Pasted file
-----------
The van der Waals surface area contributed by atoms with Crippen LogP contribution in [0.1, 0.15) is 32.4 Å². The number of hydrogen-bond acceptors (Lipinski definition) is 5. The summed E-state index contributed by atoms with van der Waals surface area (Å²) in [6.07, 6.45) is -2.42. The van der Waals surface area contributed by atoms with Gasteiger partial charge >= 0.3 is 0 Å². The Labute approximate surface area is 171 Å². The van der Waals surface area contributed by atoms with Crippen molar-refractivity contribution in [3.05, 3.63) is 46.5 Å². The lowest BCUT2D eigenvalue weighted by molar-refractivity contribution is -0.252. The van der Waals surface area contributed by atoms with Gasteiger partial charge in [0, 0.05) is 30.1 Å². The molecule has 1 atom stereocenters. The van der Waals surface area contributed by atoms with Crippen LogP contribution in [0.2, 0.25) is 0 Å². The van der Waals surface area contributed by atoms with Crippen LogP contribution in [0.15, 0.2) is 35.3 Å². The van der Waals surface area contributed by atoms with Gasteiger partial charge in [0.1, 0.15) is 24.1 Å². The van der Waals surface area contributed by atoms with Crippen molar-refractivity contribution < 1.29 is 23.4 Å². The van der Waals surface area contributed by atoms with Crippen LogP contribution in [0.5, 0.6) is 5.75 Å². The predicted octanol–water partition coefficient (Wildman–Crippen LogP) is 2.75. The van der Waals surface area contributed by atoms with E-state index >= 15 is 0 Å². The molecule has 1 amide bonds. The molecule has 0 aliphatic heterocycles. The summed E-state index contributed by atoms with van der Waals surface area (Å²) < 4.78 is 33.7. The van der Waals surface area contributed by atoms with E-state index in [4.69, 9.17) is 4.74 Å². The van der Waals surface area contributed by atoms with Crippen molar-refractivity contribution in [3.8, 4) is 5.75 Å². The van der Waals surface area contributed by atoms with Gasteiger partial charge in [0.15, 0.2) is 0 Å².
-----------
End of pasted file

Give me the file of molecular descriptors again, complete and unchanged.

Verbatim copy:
The van der Waals surface area contributed by atoms with Crippen LogP contribution in [0.1, 0.15) is 32.4 Å². The number of hydrogen-bond acceptors (Lipinski definition) is 5. The summed E-state index contributed by atoms with van der Waals surface area (Å²) in [6.07, 6.45) is -2.42. The van der Waals surface area contributed by atoms with Gasteiger partial charge >= 0.3 is 0 Å². The Labute approximate surface area is 171 Å². The van der Waals surface area contributed by atoms with Crippen molar-refractivity contribution in [3.05, 3.63) is 46.5 Å². The lowest BCUT2D eigenvalue weighted by molar-refractivity contribution is -0.252. The van der Waals surface area contributed by atoms with Gasteiger partial charge in [0, 0.05) is 30.1 Å². The molecule has 1 atom stereocenters. The van der Waals surface area contributed by atoms with Crippen LogP contribution in [0.2, 0.25) is 0 Å². The van der Waals surface area contributed by atoms with Crippen LogP contribution in [0.15, 0.2) is 35.3 Å². The van der Waals surface area contributed by atoms with Gasteiger partial charge in [0.1, 0.15) is 24.1 Å². The van der Waals surface area contributed by atoms with Crippen molar-refractivity contribution < 1.29 is 23.4 Å². The van der Waals surface area contributed by atoms with Crippen LogP contribution in [0.5, 0.6) is 5.75 Å². The predicted octanol–water partition coefficient (Wildman–Crippen LogP) is 2.75. The van der Waals surface area contributed by atoms with E-state index >= 15 is 0 Å². The molecule has 1 amide bonds. The molecule has 0 aliphatic heterocycles. The summed E-state index contributed by atoms with van der Waals surface area (Å²) < 4.78 is 33.7. The van der Waals surface area contributed by atoms with E-state index in [4.69, 9.17) is 4.74 Å². The van der Waals surface area contributed by atoms with Crippen molar-refractivity contribution in [3.8, 4) is 5.75 Å². The van der Waals surface area contributed by atoms with Gasteiger partial charge in [0.15, 0.2) is 0 Å².